Chemistry students active participants at forensic science conference
PLATTEVILLE, Wis. — Through a grant from the Pioneer Academic Center for Community Engagement and support from chemistry faculty, ten University of Wisconsin-Platteville chemistry students showed off their research at the annual Midwestern Association of Forensic Scientists Inc. Meeting Sept. 25-28 in Milwaukee, Wis. They students who participated included Kelsey Caya, Liisa Erita, Rebecca Hansen, Danielle Kielhofer, Emily Dames, Chelsea Johnson, Matt McDonald, Michelle Freund, Sara Karp and Amanda Marten.
Dr. Charles Cornett, professor of chemistry and engineering physics and Dr. Joseph Wu, assistant professor of chemistry and engineering physics, accompanied the students. “This is great for students to sharpen their skills in terms of research and presenting their results to professionals in the field,” said Wu.
The meeting featured more than 250 forensic scientists. “Our success was a direct result of the volunteer efforts of many individuals including the UW-Platteville students,” said Sandra Koresch, fall meeting program chair in a letter to Dr. Wu. “The students were instrumental in helping us with the registration of our attendees, organizing our poster session, working as classroom helpers, and providing general assistance in many different areas. Additionally, it was great to see such overwhelming participation from the UW-Platteville students in presenting both posters and papers at our meeting. The sharing of information from research at the academic level is of great importance in our field. It is clear that the UW-Platteville program is making a contribution to the forensic field.”
The students learned from a variety of presentations during the meeting. “Each presentation is equivalent to a criminalistics lecture and is very informative for our students to learn, enriching the student experience far beyond the traditional scope of the classroom,” said Wu.
The experience provided opportunities for students to learn from professionals in the field and to offer their own research findings. “We were able to meet many forensic scientists who work in the field,” said Matt McDonald, a senior chemistry major from Janesville, Wis. “We learned about their day-to-day activities and gained an important insight into a forensic career.”
“I really enjoyed interacting with people who have the same job that I hopefully will get after graduation,” said Chelsea Johnson, a senior chemistry major from New Richmond, Wis. “I also enjoyed listening to the presentations and learning about what everyone has accomplished.”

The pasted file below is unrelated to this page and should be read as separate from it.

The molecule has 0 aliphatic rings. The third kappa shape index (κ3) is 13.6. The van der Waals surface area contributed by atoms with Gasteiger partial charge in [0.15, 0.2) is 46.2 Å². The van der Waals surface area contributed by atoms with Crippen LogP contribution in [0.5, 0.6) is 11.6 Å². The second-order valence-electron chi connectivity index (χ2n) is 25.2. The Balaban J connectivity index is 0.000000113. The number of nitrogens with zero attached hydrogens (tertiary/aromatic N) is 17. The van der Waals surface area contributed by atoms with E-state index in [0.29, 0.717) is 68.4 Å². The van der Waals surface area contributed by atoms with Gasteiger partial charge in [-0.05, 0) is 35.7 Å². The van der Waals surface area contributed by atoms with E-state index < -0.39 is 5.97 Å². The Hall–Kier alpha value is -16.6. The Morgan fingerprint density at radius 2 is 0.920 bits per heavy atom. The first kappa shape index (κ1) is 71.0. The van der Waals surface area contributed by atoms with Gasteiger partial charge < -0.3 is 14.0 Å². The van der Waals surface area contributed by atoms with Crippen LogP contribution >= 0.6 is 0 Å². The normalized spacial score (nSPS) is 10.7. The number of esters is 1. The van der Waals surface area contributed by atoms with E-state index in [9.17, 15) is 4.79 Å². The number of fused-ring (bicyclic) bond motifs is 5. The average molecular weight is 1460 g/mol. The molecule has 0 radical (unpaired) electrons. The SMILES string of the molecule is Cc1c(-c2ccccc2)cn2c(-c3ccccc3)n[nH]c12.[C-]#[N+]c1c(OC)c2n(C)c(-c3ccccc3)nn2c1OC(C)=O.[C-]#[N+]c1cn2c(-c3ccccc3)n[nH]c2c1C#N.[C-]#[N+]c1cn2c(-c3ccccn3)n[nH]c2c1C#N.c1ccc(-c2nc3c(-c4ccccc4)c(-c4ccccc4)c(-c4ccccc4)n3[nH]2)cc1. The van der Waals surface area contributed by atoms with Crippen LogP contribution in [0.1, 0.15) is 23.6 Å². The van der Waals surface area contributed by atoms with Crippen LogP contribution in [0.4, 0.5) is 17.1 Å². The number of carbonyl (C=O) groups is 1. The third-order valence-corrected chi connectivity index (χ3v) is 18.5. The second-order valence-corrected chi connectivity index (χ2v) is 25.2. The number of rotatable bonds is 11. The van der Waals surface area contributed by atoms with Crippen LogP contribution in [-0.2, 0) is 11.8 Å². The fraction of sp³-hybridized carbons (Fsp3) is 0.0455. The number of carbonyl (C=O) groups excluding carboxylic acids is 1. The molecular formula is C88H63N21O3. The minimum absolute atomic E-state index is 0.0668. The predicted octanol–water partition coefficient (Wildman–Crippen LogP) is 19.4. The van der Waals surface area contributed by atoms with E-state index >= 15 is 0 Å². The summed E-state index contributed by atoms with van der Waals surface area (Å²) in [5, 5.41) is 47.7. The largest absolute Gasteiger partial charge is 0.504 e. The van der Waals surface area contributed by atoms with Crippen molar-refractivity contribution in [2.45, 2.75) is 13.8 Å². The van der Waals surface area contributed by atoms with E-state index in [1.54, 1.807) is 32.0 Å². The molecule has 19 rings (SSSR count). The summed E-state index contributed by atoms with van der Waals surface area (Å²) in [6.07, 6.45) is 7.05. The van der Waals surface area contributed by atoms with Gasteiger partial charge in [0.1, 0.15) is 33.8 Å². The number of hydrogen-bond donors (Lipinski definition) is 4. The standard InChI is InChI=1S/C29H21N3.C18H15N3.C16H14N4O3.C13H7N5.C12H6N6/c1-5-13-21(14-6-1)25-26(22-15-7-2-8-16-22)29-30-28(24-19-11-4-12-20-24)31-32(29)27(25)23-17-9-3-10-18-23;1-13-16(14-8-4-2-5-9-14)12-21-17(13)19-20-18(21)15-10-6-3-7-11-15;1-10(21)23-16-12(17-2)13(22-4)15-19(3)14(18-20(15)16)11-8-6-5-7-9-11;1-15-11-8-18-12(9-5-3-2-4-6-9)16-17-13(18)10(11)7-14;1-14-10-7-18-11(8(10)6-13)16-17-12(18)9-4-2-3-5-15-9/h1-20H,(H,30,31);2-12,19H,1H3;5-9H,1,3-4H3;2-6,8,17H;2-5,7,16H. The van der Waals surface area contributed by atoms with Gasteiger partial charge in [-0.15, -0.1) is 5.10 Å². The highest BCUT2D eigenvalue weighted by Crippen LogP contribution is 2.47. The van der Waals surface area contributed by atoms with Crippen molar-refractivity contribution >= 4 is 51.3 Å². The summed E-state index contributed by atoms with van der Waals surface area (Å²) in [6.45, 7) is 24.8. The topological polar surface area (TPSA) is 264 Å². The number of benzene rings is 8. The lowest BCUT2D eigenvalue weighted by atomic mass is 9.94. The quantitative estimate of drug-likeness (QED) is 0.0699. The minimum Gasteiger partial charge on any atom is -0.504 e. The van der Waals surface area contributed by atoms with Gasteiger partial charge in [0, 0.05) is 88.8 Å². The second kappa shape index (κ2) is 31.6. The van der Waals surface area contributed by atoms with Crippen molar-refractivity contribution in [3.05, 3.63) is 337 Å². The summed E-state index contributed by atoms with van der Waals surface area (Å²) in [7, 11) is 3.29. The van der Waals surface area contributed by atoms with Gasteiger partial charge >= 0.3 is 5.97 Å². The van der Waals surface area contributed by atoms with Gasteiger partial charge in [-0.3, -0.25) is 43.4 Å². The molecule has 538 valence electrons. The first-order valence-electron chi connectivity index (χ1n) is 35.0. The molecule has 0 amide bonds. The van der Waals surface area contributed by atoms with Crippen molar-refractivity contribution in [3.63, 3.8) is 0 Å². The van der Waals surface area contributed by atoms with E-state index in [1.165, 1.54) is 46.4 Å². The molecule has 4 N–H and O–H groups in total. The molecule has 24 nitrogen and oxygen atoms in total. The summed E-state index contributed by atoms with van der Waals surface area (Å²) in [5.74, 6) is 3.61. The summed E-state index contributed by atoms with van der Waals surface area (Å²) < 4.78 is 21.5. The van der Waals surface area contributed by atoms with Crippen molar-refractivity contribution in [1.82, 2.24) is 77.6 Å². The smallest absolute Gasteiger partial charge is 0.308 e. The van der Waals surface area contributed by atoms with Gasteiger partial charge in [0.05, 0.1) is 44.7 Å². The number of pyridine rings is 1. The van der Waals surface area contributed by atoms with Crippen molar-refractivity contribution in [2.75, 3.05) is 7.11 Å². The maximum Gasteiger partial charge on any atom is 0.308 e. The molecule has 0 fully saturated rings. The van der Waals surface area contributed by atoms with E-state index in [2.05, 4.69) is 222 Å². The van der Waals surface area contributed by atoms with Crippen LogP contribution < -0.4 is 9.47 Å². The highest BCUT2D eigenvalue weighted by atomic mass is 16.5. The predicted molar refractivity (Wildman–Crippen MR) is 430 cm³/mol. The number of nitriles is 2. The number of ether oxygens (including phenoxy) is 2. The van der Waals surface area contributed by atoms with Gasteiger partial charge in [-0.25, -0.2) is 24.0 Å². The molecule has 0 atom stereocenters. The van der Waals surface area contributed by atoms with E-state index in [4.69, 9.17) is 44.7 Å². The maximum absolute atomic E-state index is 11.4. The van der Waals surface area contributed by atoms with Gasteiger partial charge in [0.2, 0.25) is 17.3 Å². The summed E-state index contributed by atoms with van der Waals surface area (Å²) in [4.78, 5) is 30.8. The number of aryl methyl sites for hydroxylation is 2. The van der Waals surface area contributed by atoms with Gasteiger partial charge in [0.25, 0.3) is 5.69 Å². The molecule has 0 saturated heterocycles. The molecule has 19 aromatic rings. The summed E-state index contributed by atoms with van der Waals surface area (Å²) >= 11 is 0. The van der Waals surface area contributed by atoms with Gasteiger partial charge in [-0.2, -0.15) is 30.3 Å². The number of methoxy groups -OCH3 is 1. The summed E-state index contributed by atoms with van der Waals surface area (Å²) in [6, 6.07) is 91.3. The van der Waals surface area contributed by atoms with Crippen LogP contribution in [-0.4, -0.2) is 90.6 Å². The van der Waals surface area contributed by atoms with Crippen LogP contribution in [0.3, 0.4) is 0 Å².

The UW-Platteville forensic science program is a partner with the Wisconsin State Crime Lab in Milwaukee. Students in the program conduct research and share their results with the crime lab, helping state officials with their methods. “We need hard core physical scientists working in crime labs,” said Cornett. “That’s what our program provides: a true chemistry degree.”
The experience of learning about the hot topics in forensic science and being able to network with professionals was valuable for the students. “It gave me an insight into what they are looking for,” said McDonald. “Getting to know the current happenings in the field is pretty exciting.”
“I learned that an internship is probably the most valuable thing you can have as a student,” said Johnson, who completed an internship at the Wisconsin State Crime Lab. McDonald completed his internship at the IRS National Forensic Lab in Chicago, Ill.
At UW-Platteville, the criminalistics emphasis in chemistry is a four-year program that provides a strong preparation for employment or graduate studies in forensic science. The program includes interdisciplinary training in the examination and analysis of physical evidence and substantial coursework in criminal justice and biochemistry. This provides graduates with valuable cross-disciplinary experiences related to the field, including expert witness testimony. Currently, more than half of the chemistry majors are pursuing a criminalistics emphasis and a career in state crime labs.
Written by: Dan Wackershauser, UW-Platteville University Information and Communications, (608) 342-1194, firstname.lastname@example.org
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